How would you account for the Glasgow error-there was clearly a serious failure both of process and of safety checks


    8. Oh, I agree there’s probably something there to be understood – I just don’t think the right technical/academic expertise has been applied to it yet (or not that I know of). And proper psychological/neurological investigation of such features often shows the true picture to be much more complicated and subtle than the somewhat glib-sounding label “IA” suggests.

      I would have to go back and read the Glasgow report again, but my memory was that (a) the main person doing calculations (appointed by the supervisor)was insufficiently trained, that (b) there was an official signing-off process which should have identified this but which had been ignored by the supervisor whose responsibility it was (or more charitably was not up-to-date), that (c) one checker might have picked up the error serendipitously but was actually officially checking for something else, and that (d) the main checker (the supervisor) was specifically disallowed by the procedure from being the checker for this particular thing because he/she had been previously involved (in what capacity I forget) but ignored that bit of the procedure. All compounded by the fact that (e) the IT had been changed without a rigorous enough job being done in changing the procedures so that the IT and the procedures surrounding it made a seamless whole.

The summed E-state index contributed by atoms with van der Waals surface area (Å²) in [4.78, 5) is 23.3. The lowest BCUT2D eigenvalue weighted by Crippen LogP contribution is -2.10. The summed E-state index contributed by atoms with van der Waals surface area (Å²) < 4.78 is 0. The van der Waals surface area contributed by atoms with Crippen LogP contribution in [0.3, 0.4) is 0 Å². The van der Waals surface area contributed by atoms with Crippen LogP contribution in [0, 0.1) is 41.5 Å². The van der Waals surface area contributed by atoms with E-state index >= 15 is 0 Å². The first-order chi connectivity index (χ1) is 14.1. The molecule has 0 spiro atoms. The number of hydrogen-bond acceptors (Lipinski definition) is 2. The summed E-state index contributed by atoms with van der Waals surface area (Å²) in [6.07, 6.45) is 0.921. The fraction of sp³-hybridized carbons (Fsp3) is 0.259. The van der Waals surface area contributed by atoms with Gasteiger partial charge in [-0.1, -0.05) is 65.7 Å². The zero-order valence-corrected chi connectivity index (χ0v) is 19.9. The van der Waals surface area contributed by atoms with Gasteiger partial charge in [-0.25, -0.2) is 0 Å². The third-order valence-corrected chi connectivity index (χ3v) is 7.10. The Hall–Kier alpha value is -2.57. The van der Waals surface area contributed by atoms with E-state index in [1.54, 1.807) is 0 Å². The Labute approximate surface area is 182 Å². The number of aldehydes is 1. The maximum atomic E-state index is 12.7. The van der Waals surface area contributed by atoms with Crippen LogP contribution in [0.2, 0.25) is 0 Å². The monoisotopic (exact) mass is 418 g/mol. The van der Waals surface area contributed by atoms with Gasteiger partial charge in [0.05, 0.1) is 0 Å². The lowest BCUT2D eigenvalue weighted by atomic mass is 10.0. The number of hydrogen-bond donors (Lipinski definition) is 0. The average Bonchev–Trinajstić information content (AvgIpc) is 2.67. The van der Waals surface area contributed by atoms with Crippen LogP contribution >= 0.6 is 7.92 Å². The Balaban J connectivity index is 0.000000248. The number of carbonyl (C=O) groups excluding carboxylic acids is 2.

(b) and (d) were definitely the supervisor’s fault, and as a person with a lot of experience running operations, I would say that the ultimate responsibility for (e) also rested with the supervisor, even though it was also some IT project team’s responsibility. The book got thrown at the supervisor so presumably the person doing the report agreed.

      There would be management responsibility too in various circs; if the department was extremely short-staffed, or the supervisor was inexperienced or ill or otherwise incapable of doing their job properly, or there weren’t any procedures at all, or even that it was consistently tacitly agreed that procedures could be ignored. The report made no suggestion that any of this pertained, apart from it was a bit busy over the Christmas period.

      You might say that the supervisor didn’t pick up the error on their (unauthorised) check because of IA. But the supervisor knew that the original person doing the work, whom they had chosen, was inexperienced, and should therefore have been checking with the real expectation of picking up an error.

      I reiterate that this analysis is based on memory!


    9. An interesting article.

      I showed this to Mrs (Dr) Weasel, who asked me to email this to her at work, since she agreed with me that it was relevant as she does a lot of this sort of thing.